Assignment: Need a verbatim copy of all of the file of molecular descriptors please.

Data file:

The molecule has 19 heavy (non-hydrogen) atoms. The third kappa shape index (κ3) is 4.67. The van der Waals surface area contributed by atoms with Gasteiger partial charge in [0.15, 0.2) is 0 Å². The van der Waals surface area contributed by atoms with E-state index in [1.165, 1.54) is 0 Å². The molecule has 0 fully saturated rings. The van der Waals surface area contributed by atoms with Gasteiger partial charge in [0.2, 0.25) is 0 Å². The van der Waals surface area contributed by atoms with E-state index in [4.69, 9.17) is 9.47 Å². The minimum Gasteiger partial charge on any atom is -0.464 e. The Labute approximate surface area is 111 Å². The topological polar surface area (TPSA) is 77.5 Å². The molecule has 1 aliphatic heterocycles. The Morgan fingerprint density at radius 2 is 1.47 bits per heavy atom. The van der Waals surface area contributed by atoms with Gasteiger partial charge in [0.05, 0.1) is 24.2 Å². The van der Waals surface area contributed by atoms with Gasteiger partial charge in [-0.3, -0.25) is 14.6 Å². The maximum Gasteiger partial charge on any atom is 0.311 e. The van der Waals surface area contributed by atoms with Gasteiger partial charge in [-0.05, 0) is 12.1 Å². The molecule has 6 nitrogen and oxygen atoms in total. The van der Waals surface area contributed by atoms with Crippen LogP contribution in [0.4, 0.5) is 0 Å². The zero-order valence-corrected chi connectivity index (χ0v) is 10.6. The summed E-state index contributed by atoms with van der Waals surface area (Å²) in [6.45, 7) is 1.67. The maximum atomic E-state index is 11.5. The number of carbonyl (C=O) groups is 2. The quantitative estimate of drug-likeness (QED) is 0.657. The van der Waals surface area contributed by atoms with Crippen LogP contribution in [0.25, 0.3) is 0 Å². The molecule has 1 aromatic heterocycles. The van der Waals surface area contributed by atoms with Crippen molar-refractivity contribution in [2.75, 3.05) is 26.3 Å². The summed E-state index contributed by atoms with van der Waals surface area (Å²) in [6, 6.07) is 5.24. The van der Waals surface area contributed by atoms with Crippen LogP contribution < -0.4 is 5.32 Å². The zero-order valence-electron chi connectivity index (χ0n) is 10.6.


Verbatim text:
The molecule has 19 heavy (non-hydrogen) atoms. The third kappa shape index (κ3) is 4.67. The van der Waals surface area contributed by atoms with Gasteiger partial charge in [0.15, 0.2) is 0 Å². The van der Waals surface area contributed by atoms with E-state index in [1.165, 1.54) is 0 Å². The molecule has 0 fully saturated rings. The van der Waals surface area contributed by atoms with Gasteiger partial charge in [0.2, 0.25) is 0 Å². The van der Waals surface area contributed by atoms with E-state index in [4.69, 9.17) is 9.47 Å². The minimum Gasteiger partial charge on any atom is -0.464 e. The Labute approximate surface area is 111 Å². The topological polar surface area (TPSA) is 77.5 Å². The molecule has 1 aliphatic heterocycles. The Morgan fingerprint density at radius 2 is 1.47 bits per heavy atom. The van der Waals surface area contributed by atoms with Gasteiger partial charge in [0.05, 0.1) is 24.2 Å². The van der Waals surface area contributed by atoms with Gasteiger partial charge in [-0.3, -0.25) is 14.6 Å². The maximum Gasteiger partial charge on any atom is 0.311 e. The van der Waals surface area contributed by atoms with Gasteiger partial charge in [-0.05, 0) is 12.1 Å². The molecule has 6 nitrogen and oxygen atoms in total. The van der Waals surface area contributed by atoms with Crippen LogP contribution in [0.4, 0.5) is 0 Å². The zero-order valence-corrected chi connectivity index (χ0v) is 10.6. The summed E-state index contributed by atoms with van der Waals surface area (Å²) in [6.45, 7) is 1.67. The maximum atomic E-state index is 11.5. The number of carbonyl (C=O) groups is 2. The quantitative estimate of drug-likeness (QED) is 0.657. The van der Waals surface area contributed by atoms with Crippen LogP contribution in [0.25, 0.3) is 0 Å². The molecule has 1 aromatic heterocycles. The van der Waals surface area contributed by atoms with Crippen molar-refractivity contribution in [2.75, 3.05) is 26.3 Å². The summed E-state index contributed by atoms with van der Waals surface area (Å²) in [6, 6.07) is 5.24. The van der Waals surface area contributed by atoms with Crippen LogP contribution < -0.4 is 5.32 Å². The zero-order valence-electron chi connectivity index (χ0n) is 10.6.